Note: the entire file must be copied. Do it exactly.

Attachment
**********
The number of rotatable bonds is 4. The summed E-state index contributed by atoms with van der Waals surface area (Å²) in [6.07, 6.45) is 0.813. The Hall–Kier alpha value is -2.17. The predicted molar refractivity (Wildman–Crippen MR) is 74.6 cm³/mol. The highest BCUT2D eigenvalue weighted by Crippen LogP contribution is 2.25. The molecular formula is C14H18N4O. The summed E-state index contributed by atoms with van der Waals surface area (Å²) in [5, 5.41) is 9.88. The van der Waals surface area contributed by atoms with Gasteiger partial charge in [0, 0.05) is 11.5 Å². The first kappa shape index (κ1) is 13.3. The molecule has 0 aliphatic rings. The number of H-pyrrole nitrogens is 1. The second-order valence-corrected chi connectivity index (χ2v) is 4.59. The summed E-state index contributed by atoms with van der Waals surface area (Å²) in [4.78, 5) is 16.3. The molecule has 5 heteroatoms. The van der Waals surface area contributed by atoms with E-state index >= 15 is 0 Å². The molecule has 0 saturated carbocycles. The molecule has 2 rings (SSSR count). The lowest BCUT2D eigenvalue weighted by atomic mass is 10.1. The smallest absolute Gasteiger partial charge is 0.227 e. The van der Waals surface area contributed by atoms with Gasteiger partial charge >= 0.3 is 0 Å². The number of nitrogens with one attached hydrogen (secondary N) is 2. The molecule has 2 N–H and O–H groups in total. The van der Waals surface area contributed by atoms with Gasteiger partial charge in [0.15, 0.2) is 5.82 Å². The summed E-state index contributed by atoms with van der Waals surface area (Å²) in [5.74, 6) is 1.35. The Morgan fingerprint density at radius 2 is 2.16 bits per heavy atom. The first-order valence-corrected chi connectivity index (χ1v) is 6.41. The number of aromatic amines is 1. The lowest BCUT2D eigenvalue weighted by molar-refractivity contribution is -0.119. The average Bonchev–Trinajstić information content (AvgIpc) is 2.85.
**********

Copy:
The number of rotatable bonds is 4. The summed E-state index contributed by atoms with van der Waals surface area (Å²) in [6.07, 6.45) is 0.813. The Hall–Kier alpha value is -2.17. The predicted molar refractivity (Wildman–Crippen MR) is 74.6 cm³/mol. The highest BCUT2D eigenvalue weighted by Crippen LogP contribution is 2.25. The molecular formula is C14H18N4O. The summed E-state index contributed by atoms with van der Waals surface area (Å²) in [5, 5.41) is 9.88. The van der Waals surface area contributed by atoms with Gasteiger partial charge in [0, 0.05) is 11.5 Å². The first kappa shape index (κ1) is 13.3. The molecule has 0 aliphatic rings. The number of H-pyrrole nitrogens is 1. The second-order valence-corrected chi connectivity index (χ2v) is 4.59. The summed E-state index contributed by atoms with van der Waals surface area (Å²) in [4.78, 5) is 16.3. The molecule has 5 heteroatoms. The van der Waals surface area contributed by atoms with E-state index >= 15 is 0 Å². The molecule has 0 saturated carbocycles. The molecule has 2 rings (SSSR count). The lowest BCUT2D eigenvalue weighted by atomic mass is 10.1. The smallest absolute Gasteiger partial charge is 0.227 e. The van der Waals surface area contributed by atoms with Gasteiger partial charge >= 0.3 is 0 Å². The number of nitrogens with one attached hydrogen (secondary N) is 2. The molecule has 2 N–H and O–H groups in total. The van der Waals surface area contributed by atoms with Gasteiger partial charge in [0.15, 0.2) is 5.82 Å². The summed E-state index contributed by atoms with van der Waals surface area (Å²) in [5.74, 6) is 1.35. The Morgan fingerprint density at radius 2 is 2.16 bits per heavy atom. The first-order valence-corrected chi connectivity index (χ1v) is 6.41. The number of aromatic amines is 1. The lowest BCUT2D eigenvalue weighted by molar-refractivity contribution is -0.119. The average Bonchev–Trinajstić information content (AvgIpc) is 2.85.